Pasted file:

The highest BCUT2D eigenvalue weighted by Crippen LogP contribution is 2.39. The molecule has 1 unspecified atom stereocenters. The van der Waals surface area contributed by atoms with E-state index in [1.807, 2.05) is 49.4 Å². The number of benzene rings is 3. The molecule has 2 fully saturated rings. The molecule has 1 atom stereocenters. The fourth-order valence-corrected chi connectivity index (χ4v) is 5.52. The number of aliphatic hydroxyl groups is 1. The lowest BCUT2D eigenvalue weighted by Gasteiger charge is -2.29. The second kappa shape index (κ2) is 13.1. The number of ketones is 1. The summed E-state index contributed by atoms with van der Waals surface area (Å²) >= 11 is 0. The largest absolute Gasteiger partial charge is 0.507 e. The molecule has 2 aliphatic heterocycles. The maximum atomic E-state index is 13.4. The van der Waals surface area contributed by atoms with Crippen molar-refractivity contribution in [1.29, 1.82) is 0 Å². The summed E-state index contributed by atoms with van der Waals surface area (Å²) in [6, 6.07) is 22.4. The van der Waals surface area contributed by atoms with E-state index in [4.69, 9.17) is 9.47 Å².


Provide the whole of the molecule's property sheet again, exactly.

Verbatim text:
The highest BCUT2D eigenvalue weighted by Crippen LogP contribution is 2.39. The molecule has 1 unspecified atom stereocenters. The van der Waals surface area contributed by atoms with E-state index in [1.807, 2.05) is 49.4 Å². The number of benzene rings is 3. The molecule has 2 fully saturated rings. The molecule has 1 atom stereocenters. The fourth-order valence-corrected chi connectivity index (χ4v) is 5.52. The number of aliphatic hydroxyl groups is 1. The lowest BCUT2D eigenvalue weighted by Gasteiger charge is -2.29. The second kappa shape index (κ2) is 13.1. The number of ketones is 1. The summed E-state index contributed by atoms with van der Waals surface area (Å²) >= 11 is 0. The largest absolute Gasteiger partial charge is 0.507 e. The molecule has 2 aliphatic heterocycles. The maximum atomic E-state index is 13.4. The van der Waals surface area contributed by atoms with Crippen molar-refractivity contribution in [1.29, 1.82) is 0 Å². The summed E-state index contributed by atoms with van der Waals surface area (Å²) in [6, 6.07) is 22.4. The van der Waals surface area contributed by atoms with E-state index in [4.69, 9.17) is 9.47 Å².